SESSION TITLE: Critical Care Posters
SESSION TYPE: Original Investigation Poster
PRESENTED ON: Wednesday, October 30, 2013 at 01:30 PM - 02:30 PM
PURPOSE: Assess the case rate of Acute Respiratory Distress Syndrome (ARDS) in near hanging, neurologic outcomes and mortality after near-hanging; and evaluate clinical characteristics associated with these outcomes.
METHODS: Single-center, state-wide retrospective, observational study of consecutive patients admitted between August 2002 and September 2011 with a primary diagnosis of “hanging injury”.
RESULTS: Of 56 patients, 73% (41/56) were male. The median age was 31 (IQR: 16-56). Upon arrival, 9% (5/56) did not have a pulse, and 23% (13/56) patients were intubated, either in the field or in the trauma resuscitation unit. The median Glasgow Coma Scale (GCS) was 13 (IQR: 3-15); 14% (8/56) had a GCS=3. ARDS developed in 9% (5/56) of patients. Traumatic anoxic brain injury resulted in 9% (5/56) of patients with case fatality of 5% (3/56). Lower median GCS [3 (IQR: 3-7) vs. 14 (IQR: 3-15), p=0.0003] and intubation in field or in trauma resuscitation unit [100% (5/5) vs. 16% (8/51), p=0.0003] were associated with the development of ARDS. Risk factors of death were GCS=3 [100% (3/3) vs. 9% (5/53), p=0.002]; pulselessness upon arrival of EMS [100% (3/3) vs. 4% (2/53), p<0.001]; and abnormal neurologic imaging [50% (1/2) vs. zero, p=0.04].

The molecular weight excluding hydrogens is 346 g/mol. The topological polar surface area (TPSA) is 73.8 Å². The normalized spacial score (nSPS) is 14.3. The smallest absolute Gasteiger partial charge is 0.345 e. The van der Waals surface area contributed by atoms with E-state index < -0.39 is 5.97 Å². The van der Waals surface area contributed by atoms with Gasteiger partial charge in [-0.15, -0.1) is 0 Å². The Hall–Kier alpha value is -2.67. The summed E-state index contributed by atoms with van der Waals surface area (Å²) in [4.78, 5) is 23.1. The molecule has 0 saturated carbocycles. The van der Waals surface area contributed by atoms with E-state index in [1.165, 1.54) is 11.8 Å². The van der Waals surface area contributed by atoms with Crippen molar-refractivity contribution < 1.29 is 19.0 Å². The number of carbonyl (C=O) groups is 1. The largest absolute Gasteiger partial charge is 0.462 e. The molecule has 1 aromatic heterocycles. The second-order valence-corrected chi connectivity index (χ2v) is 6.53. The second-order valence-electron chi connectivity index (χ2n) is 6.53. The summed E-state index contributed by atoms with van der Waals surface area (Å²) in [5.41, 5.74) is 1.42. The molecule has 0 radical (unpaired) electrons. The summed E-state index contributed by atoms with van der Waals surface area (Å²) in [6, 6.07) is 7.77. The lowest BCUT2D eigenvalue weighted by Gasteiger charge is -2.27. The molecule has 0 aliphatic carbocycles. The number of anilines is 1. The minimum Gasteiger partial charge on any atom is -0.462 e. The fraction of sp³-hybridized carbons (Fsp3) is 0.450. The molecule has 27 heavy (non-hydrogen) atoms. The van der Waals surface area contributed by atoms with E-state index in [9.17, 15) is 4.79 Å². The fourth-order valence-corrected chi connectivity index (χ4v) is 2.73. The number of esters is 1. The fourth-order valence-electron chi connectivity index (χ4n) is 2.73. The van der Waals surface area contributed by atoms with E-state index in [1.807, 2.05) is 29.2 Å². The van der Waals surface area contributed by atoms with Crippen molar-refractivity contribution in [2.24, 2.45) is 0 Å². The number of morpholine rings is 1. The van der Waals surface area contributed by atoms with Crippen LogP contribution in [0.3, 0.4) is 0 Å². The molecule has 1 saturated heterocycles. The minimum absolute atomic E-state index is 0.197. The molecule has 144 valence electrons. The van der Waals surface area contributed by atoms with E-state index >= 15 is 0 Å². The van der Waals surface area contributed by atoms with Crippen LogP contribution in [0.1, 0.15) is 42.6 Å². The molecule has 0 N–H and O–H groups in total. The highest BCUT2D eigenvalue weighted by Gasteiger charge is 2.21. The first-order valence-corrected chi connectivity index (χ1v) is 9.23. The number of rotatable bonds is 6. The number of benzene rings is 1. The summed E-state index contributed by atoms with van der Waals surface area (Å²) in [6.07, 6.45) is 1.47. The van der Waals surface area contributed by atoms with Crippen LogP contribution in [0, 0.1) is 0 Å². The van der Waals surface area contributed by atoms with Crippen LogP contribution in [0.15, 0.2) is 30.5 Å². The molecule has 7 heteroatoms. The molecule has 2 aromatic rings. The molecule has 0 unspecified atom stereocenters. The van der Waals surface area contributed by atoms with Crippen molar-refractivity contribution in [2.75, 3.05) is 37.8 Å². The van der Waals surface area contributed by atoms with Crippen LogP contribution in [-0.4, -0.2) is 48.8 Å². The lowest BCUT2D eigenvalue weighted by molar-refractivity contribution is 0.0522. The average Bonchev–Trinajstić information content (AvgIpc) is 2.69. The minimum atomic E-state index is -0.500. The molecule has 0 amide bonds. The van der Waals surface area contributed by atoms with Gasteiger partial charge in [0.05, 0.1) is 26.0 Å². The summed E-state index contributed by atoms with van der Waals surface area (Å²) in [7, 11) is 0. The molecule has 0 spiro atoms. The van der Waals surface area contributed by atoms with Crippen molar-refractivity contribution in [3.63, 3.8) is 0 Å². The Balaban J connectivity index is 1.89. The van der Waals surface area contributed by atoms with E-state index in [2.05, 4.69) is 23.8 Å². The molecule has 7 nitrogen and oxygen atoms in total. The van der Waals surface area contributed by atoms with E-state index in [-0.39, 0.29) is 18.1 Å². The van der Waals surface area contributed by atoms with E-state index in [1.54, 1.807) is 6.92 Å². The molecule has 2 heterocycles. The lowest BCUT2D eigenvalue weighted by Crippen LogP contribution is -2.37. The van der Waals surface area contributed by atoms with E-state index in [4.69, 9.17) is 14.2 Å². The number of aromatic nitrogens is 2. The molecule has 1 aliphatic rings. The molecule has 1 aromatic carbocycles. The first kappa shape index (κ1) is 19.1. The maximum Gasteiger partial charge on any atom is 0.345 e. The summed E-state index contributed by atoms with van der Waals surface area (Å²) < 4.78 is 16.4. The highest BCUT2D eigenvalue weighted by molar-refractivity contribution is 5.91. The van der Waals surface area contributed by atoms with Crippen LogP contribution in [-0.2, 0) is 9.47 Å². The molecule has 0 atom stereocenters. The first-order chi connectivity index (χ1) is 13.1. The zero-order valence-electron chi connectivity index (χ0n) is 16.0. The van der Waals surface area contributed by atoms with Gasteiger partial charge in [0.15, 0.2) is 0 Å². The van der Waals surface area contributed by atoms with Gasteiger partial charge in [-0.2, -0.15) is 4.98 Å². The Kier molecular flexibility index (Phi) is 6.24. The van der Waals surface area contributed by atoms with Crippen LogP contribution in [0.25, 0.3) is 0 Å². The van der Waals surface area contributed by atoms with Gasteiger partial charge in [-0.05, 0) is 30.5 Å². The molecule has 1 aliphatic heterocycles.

CONCLUSIONS: The ARDS case rate after near-hanging is similar to the general trauma population. Low GCS and intubation are associated with increased risk of ARDS and death.
CLINICAL IMPLICATIONS: Near-hanging patients are at risk for ARDS. Low GCS and intubation identify patients at high risk for poor outcomes.
DISCLOSURE: The following authors have nothing to disclose: Sahar Mansoor, Majid Afshar, Matthew Barrett, Gordon Smith, Erik Barr, Matthew Lissauer, Giora Netzer
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